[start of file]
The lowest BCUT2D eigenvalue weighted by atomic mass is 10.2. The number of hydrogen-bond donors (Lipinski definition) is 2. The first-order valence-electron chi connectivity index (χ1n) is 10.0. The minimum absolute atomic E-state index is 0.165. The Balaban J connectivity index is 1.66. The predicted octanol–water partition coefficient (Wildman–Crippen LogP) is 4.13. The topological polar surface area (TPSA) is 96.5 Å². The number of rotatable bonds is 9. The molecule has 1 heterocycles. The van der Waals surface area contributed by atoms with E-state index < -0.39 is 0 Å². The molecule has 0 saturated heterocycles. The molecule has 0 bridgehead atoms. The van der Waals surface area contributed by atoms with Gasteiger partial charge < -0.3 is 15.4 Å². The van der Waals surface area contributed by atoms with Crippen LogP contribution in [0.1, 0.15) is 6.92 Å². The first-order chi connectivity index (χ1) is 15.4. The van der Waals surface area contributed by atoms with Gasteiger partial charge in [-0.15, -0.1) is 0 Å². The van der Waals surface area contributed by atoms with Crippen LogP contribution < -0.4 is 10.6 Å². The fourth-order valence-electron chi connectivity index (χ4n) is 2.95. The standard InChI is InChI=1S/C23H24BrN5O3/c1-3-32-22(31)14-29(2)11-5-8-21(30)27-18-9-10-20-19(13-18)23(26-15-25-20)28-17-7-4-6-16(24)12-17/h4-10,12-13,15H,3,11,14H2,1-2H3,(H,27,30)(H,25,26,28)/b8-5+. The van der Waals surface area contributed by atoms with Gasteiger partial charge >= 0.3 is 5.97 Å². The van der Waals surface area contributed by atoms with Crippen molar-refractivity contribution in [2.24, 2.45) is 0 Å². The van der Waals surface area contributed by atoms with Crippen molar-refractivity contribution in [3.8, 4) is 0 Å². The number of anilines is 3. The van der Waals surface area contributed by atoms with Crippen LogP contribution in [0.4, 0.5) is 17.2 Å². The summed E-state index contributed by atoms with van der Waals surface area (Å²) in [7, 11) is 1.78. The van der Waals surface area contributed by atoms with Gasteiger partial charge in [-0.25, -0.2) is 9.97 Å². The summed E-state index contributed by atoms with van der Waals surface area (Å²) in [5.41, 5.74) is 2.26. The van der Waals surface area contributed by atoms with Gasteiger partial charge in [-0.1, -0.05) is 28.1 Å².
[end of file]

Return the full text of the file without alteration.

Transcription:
The lowest BCUT2D eigenvalue weighted by atomic mass is 10.2. The number of hydrogen-bond donors (Lipinski definition) is 2. The first-order valence-electron chi connectivity index (χ1n) is 10.0. The minimum absolute atomic E-state index is 0.165. The Balaban J connectivity index is 1.66. The predicted octanol–water partition coefficient (Wildman–Crippen LogP) is 4.13. The topological polar surface area (TPSA) is 96.5 Å². The number of rotatable bonds is 9. The molecule has 1 heterocycles. The van der Waals surface area contributed by atoms with E-state index < -0.39 is 0 Å². The molecule has 0 saturated heterocycles. The molecule has 0 bridgehead atoms. The van der Waals surface area contributed by atoms with Gasteiger partial charge < -0.3 is 15.4 Å². The van der Waals surface area contributed by atoms with Crippen LogP contribution in [0.1, 0.15) is 6.92 Å². The first-order chi connectivity index (χ1) is 15.4. The van der Waals surface area contributed by atoms with Gasteiger partial charge in [-0.15, -0.1) is 0 Å². The van der Waals surface area contributed by atoms with Crippen LogP contribution < -0.4 is 10.6 Å². The fourth-order valence-electron chi connectivity index (χ4n) is 2.95. The standard InChI is InChI=1S/C23H24BrN5O3/c1-3-32-22(31)14-29(2)11-5-8-21(30)27-18-9-10-20-19(13-18)23(26-15-25-20)28-17-7-4-6-16(24)12-17/h4-10,12-13,15H,3,11,14H2,1-2H3,(H,27,30)(H,25,26,28)/b8-5+. The van der Waals surface area contributed by atoms with Gasteiger partial charge >= 0.3 is 5.97 Å². The van der Waals surface area contributed by atoms with Crippen molar-refractivity contribution in [2.24, 2.45) is 0 Å². The van der Waals surface area contributed by atoms with Crippen molar-refractivity contribution in [3.8, 4) is 0 Å². The number of anilines is 3. The van der Waals surface area contributed by atoms with Crippen LogP contribution in [0.4, 0.5) is 17.2 Å². The summed E-state index contributed by atoms with van der Waals surface area (Å²) in [7, 11) is 1.78. The van der Waals surface area contributed by atoms with Gasteiger partial charge in [-0.25, -0.2) is 9.97 Å². The summed E-state index contributed by atoms with van der Waals surface area (Å²) in [5.41, 5.74) is 2.26. The van der Waals surface area contributed by atoms with Gasteiger partial charge in [-0.1, -0.05) is 28.1 Å².